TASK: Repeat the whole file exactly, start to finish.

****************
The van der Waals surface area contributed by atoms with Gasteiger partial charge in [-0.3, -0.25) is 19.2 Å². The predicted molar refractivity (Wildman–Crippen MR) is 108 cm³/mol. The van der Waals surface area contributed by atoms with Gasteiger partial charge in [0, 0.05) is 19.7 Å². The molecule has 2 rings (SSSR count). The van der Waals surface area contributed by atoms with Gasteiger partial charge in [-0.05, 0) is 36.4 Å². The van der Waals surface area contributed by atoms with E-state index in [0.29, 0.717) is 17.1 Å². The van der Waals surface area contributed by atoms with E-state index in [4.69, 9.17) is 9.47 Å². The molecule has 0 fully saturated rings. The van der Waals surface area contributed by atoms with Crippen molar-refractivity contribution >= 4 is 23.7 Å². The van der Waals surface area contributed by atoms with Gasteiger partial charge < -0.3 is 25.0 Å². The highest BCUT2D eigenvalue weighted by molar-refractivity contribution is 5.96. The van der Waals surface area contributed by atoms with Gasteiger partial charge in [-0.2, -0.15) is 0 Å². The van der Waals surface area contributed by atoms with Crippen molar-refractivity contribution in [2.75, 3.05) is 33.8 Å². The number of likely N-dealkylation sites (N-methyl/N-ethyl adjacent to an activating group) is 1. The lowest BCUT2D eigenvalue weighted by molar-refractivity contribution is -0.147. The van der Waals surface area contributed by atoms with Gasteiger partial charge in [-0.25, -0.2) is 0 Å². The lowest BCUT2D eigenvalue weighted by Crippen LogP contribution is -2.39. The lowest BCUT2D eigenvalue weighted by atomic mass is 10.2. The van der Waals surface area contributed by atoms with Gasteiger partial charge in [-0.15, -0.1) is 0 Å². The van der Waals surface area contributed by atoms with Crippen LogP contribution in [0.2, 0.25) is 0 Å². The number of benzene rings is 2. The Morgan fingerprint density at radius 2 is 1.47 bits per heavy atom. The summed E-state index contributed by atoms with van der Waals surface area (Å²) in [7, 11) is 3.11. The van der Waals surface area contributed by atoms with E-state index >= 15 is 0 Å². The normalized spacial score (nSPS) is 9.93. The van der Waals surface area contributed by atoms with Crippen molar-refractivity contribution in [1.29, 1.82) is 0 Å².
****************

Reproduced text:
The van der Waals surface area contributed by atoms with Gasteiger partial charge in [-0.3, -0.25) is 19.2 Å². The predicted molar refractivity (Wildman–Crippen MR) is 108 cm³/mol. The van der Waals surface area contributed by atoms with Gasteiger partial charge in [0, 0.05) is 19.7 Å². The molecule has 2 rings (SSSR count). The van der Waals surface area contributed by atoms with Gasteiger partial charge in [-0.05, 0) is 36.4 Å². The van der Waals surface area contributed by atoms with E-state index in [0.29, 0.717) is 17.1 Å². The van der Waals surface area contributed by atoms with E-state index in [4.69, 9.17) is 9.47 Å². The molecule has 0 fully saturated rings. The van der Waals surface area contributed by atoms with Crippen molar-refractivity contribution >= 4 is 23.7 Å². The van der Waals surface area contributed by atoms with Gasteiger partial charge < -0.3 is 25.0 Å². The highest BCUT2D eigenvalue weighted by molar-refractivity contribution is 5.96. The van der Waals surface area contributed by atoms with Gasteiger partial charge in [-0.2, -0.15) is 0 Å². The van der Waals surface area contributed by atoms with Crippen molar-refractivity contribution in [2.75, 3.05) is 33.8 Å². The number of likely N-dealkylation sites (N-methyl/N-ethyl adjacent to an activating group) is 1. The lowest BCUT2D eigenvalue weighted by molar-refractivity contribution is -0.147. The van der Waals surface area contributed by atoms with Gasteiger partial charge in [-0.25, -0.2) is 0 Å². The lowest BCUT2D eigenvalue weighted by Crippen LogP contribution is -2.39. The lowest BCUT2D eigenvalue weighted by atomic mass is 10.2. The van der Waals surface area contributed by atoms with Gasteiger partial charge in [-0.15, -0.1) is 0 Å². The van der Waals surface area contributed by atoms with Crippen LogP contribution in [0.2, 0.25) is 0 Å². The number of benzene rings is 2. The Morgan fingerprint density at radius 2 is 1.47 bits per heavy atom. The summed E-state index contributed by atoms with van der Waals surface area (Å²) in [7, 11) is 3.11. The van der Waals surface area contributed by atoms with E-state index >= 15 is 0 Å². The normalized spacial score (nSPS) is 9.93. The van der Waals surface area contributed by atoms with Crippen molar-refractivity contribution in [1.29, 1.82) is 0 Å².